An Oct. 19 WorldNetDaily article by Jay Baggett features a case involving anti-abortion extremist Neal Horsley, a fringe candidte for governor in Georgia, being charged with obscenity for carrying around a campaign sign displaying the head of an aborted fetus. But Baggett whitewashes Horsley's background, though not as much as a 2003 WND article that, as we detailed, airbrushed all controversy out of Horsley's behavior.
Horsley is perhaps better known for operating the "Nuremberg Files" website in the late 1990s that featured names of abortion practitioners. He was accused by abortion advocates of inciting violence for crossing out names of doctors who had died or who had been killed.
His website featured prominently in Planned Parenthood vs. American Coalition of Life Activists, despite the fact the defendents did not own or operate the Nuremberg website and its actual owner, Horsley, was not a named party in the case. Nonetheless, the Portland, Ore., pro-life activists were hit with a judgment of $109 million for creating "Deadly Dozen" posters on which the names of 12 abortion doctors were listed.
But Horsley didn't just "cross out names of doctors who had died or who had been killed"; as Salon wrote, those "Deadly Dozen" posters -- which also included the doctors' home addresses, their social security numbers, and the names of their children and where they went to school -- appeared on Horsley's website.HOrsley also posted thousands of photographs and videos of patients, clinic workers and clinic defenders as an apparent attempt at intimidation.
Further, contrary to Baggett's assertion that Horsley's website was not linked at all to the group at the center of the lawsuit, Salon stated: "The now defunct American Coalition of Life Activists morphed into the aboveground political apparatus of the violent Army of God -- with Horsley as its most prominent front man. Indeed, the Army of God Web site celebrates Horsley as 'A Hero of the Faith.'"
None of this information appears in Baggett's article.
Baggett also fails to mention that Horsley's actions were condemned by none other than anti-abortion activist and WND favorite Alan Keyes. From Salon:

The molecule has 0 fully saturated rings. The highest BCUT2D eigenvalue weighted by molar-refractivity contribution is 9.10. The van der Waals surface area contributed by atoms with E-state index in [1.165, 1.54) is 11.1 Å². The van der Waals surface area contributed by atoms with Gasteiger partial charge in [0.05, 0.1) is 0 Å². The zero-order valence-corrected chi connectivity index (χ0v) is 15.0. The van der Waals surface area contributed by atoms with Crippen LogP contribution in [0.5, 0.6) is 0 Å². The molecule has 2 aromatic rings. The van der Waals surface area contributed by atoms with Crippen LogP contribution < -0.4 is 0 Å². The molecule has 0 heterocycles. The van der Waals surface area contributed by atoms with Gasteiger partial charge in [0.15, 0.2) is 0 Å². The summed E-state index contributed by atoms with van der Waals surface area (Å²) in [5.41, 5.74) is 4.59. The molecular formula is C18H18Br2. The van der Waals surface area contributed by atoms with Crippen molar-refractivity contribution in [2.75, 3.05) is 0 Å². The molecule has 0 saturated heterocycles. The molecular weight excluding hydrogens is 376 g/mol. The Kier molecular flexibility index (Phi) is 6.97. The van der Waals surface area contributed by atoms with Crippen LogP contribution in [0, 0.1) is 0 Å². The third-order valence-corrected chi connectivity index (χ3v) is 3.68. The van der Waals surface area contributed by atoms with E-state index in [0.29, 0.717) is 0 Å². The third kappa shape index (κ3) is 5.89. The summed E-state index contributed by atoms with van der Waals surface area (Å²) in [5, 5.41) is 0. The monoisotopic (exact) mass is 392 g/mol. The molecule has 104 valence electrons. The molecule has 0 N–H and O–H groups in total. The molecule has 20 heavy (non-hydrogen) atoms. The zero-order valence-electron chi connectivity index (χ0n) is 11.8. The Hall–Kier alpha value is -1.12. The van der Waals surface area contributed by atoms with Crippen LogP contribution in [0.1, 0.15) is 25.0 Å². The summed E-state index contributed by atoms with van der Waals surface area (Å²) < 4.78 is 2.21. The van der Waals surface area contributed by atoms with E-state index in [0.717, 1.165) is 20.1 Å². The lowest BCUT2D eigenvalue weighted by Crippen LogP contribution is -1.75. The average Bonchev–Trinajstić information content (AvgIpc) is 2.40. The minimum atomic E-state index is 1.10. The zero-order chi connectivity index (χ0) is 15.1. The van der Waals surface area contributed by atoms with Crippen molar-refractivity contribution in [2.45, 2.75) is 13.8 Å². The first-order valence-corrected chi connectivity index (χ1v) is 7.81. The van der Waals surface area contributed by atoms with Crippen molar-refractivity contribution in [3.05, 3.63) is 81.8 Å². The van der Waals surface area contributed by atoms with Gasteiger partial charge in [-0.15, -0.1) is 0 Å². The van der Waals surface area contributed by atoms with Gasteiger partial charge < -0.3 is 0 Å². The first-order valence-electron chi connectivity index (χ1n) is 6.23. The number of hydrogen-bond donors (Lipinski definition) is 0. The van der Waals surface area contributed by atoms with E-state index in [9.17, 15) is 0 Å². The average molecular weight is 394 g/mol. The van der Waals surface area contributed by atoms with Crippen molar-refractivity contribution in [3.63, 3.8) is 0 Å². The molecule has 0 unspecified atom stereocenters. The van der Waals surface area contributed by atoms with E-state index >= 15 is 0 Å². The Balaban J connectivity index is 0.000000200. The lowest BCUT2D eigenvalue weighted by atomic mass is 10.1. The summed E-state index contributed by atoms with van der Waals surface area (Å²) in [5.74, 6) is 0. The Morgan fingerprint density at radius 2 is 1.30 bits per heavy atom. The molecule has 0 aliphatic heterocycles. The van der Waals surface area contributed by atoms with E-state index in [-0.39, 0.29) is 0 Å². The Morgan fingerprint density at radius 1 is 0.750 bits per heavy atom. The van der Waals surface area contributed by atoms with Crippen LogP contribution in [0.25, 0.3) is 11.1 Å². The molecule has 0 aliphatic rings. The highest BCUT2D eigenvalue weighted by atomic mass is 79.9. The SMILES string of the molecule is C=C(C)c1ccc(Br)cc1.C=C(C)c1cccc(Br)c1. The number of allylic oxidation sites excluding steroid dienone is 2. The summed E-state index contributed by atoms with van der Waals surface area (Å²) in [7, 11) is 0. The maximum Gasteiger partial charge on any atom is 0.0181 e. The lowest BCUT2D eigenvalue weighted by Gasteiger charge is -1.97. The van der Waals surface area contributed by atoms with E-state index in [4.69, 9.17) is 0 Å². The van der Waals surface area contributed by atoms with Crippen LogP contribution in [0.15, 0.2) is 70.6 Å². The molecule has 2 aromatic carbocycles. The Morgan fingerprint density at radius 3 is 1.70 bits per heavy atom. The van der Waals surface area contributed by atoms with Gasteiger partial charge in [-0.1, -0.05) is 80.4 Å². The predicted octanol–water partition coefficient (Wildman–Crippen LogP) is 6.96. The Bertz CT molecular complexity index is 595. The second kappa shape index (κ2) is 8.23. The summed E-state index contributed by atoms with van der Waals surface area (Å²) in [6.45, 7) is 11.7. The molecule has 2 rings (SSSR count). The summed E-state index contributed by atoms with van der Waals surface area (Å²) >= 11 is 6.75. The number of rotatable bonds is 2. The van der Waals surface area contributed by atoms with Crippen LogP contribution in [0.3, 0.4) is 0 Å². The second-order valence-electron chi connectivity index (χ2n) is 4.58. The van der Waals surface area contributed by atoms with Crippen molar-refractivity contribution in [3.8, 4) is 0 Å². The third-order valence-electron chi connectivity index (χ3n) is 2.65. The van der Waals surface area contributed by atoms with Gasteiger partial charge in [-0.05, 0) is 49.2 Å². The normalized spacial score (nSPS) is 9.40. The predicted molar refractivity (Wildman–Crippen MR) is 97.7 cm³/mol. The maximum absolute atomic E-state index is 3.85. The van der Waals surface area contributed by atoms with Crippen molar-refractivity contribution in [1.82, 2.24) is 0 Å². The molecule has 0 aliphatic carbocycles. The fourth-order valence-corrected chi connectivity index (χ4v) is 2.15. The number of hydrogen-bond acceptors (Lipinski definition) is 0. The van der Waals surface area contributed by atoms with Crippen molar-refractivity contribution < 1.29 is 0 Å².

Horsley clearly expected a sympathetic reception from the uncompromisingly pro-life Allen Keyes. But he was in for a painful surprise. After reminding viewers, "I don't think that there's a stronger advocate of the pro-life position in America today than I try to be in everything that I do and say," Keyes went on: "But I want to tell you quite bluntly that I think that what you are doing is wrong, that it's harmful to the pro-life movement, that it represents the kind of tactic that will disgrace and discredit what we are trying to do, and that it involves a tactic that, because it disregards what ought to be our own principle of care and concern for life, is actually contrary to the truths we're supposed to stand for. And I want to say quite bluntly on behalf of the pro-life movement itself, I wish you'd stop it."
Stunned, Horsley began by praising his host's godliness, saying, "You represent to me a man who's blessed my soul." But then he fired back, saying, "I think you're ignoring the fact that these people are going to kill God's children ... a woman who goes and kills her baby is involved in some degree of homicide and she's going to be punished. And we can pretend she's a victim, but the reality is she knows what she's doing. And God knows she knows what she's doing. And we've got to start acting like that's the truth or else we confuse people."
Keyes countered: "I believe deeply in the injunction 'Speak the truth with love.' And love means that you don't endanger somebody, that you don't approach them in a way that will actually possibly bring harm and grief upon them because, in your self-righteousness, you think you're the instrument of God's punishment ... I think the question of conscience and punishment ought to be left in his hands."
Horsley started to reply but Keyes cut him off. "[W]e must not unleash greater evils in what we do to stop the evil we're looking at," Keyes said. "And if we go forward in a way that suggests we're declaring some kind of physical war on people, then the end result will be a worse situation, and we'll be to blame for it."
Horsley denied he was doing what Keyes accused him of, but Keyes insisted Horsley's actions were "going to hurt" the pro-life movement.
One would think that such information would be relevant to WND readers. But then, WND has some peculiar ideas about journalism.